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Academia as a career option
This page evaluates academia as a career option. It provides information that can help you answer a question of the form Should I pursue a career in academia?
See all pages evaluating particular career options|See our main career selection pages: factors to consider, ...
A number of people who have a high level of intellectual curiosity and like intellectual stimulation are attracted to academia as a career option. On this page, we list a number of considerations for and against academia as a career option (see our general page on career selection).
This article is written primarily based on the structure of academia in the United States. The situation differs somewhat in other countries. Specifically, the procedures related to tenure and funding are somewhat different in other countries. However, many of the general points apply.
You might also be interested in our page on alternatives to academia.
- 1 Key takeaways
- 2 Career preparation cost
- 3 Job security
- 3.1 The pyramid scheme of academia
- 3.2 The narrowing of positions within academia
- 3.3 The increasing size of academia does not explain this
- 3.4 Whether or not people leave voluntarily, it's still an argument against academia
- 3.5 Discourse within academia can obscure the fact that most people will not continue forever in academia
- 3.6 Exceptions: academia in developing countries and in obscure places within developed countries
- 4 Exit flexibility
- 5 Job location options
- 6 Job satisfaction
- 7 Earnings
- 8 Work-life balance
- 9 Social value of work
|Factor||Summary of the answer for academia|
|Career preparation cost -- How much time, money, and effort is needed to prepare for this career?|| The standard route to academia is undergraduate studies, followed by graduate school, culminating in a Ph.D., then getting a post-doctoral or tenure track position. Those who cannot land a post-doctoral position may end up as adjunct faculty.|
The time cost is much larger than for careers like finance, consulting, and law, but comparable to that for medicine. The assessment of financial cost is mixed: people in graduate school are generally exempt from paying tuition, and may even be able to earn enough money to meet their expenses, but have to live frugally and may not be able to save much.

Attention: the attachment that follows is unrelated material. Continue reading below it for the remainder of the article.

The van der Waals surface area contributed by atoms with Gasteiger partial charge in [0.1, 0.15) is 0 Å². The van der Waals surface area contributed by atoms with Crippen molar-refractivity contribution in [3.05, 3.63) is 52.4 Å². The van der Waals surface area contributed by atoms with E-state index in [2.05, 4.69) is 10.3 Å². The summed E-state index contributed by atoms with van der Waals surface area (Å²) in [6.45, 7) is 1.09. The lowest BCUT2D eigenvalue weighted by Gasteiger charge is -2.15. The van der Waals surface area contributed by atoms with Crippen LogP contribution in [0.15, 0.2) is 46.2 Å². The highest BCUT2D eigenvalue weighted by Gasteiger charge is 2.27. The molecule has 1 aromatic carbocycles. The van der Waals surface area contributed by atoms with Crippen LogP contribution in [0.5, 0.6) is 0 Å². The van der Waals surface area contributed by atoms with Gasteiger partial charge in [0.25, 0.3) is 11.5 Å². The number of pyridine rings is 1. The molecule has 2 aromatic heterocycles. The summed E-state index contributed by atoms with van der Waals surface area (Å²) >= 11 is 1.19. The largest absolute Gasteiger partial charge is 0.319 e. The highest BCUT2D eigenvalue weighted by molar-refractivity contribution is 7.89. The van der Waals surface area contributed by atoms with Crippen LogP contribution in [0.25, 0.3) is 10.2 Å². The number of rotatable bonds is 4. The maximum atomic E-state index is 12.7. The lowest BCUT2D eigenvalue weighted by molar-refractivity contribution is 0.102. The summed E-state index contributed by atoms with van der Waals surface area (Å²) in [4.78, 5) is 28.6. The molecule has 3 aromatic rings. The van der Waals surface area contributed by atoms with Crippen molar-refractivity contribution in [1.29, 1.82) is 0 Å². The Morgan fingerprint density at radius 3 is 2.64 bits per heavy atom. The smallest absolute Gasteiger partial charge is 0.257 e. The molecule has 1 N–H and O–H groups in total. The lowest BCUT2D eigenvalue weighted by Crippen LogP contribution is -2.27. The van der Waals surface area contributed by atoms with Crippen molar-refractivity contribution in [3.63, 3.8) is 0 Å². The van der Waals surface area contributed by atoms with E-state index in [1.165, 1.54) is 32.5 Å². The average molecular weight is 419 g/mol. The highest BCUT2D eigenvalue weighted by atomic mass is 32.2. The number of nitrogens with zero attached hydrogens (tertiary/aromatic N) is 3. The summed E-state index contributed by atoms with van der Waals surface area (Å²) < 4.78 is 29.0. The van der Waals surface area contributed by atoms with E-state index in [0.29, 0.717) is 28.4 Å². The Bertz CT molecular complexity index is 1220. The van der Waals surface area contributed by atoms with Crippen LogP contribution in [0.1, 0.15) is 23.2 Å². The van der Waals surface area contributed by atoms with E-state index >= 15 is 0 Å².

|Job security -- How likely is it that you will need to leave a particular job, and/or leave the career as a whole?|| Academia runs on a pyramid scheme: the number of positions decreases sharply at each successive stage (from undergraduate to graduate school to post-doctoral to tenure track to tenure).|
This leads to low job security.
|Exit flexibility -- How easy is it for you to switch away from the career?|| This depends on the particular academic discipline. In general, switching out is easy as long as one is willing to take a prestige and stage cut (for instance, a person may end up doing an entry-level job in industry after finishing a Ph.D., along with people who have just acquired undergraduate degrees). A few academic disciplines offer credentials and skill that can help acquire high-prestige jobs outside academia.|
One important point is that it is hard to re-enter academia after leaving. Therefore, if in doubt, staying a little longer while weighing options makes more sense than leaving prematurely.
|Job location options -- What options for location will you have, and how much flexibility will you have in selecting the location?|| The intense competitiveness of academic applications, combined with the geographic spread of places, makes it very difficult to predict where you'll end up working. In fact, it might be hard to even predict the sort of place you might end up living in (university in a vibrant city versus isolated university town).|
Further, academic careers involve frequent moves.
All these can make life difficult for your spouse and also for raising children.
|Job satisfaction -- How much will you enjoy your work?|| Academia is a good venue for intellectual curiosity. The main drawbacks are that publish or perish, high specialization, and the likelihood of not being at a top place all conspire to make it hard to rely on academia as a fertile environment for intellectual exploration.|
It might still be better than the majority of other job options.
|Earnings -- How much money will you earn, after adjusting for things like cost of schooling, taxes, and retirement benefits?|| Earnings in academia are low relative to skill levels. Moreover, the delayed start to earning makes the lifetime earnings even lower. Frequent moves can be costly.|
Unlike medical or law school, there is no or minimal graduate school tuition. However, if you have to repay tuition for undergraduate school, you'd have to wait till you finish graduate school before you can start repaying it, and the debt could be significant.
|Work-life balance -- How much time and flexibility will your job leave you to pursue other activities?||Subject to the constraint that you are publishing enough (cf. the publish-or-perish syndrome), you have considerable flexibility and latitude in terms of what you choose to work on and how. Once you have tenure, the pressure to publish regularly is also lower. However, the pressure to publish is highest at the time when you are likely to be getting married and raising young children, and can get significantly in the way of childrearing.|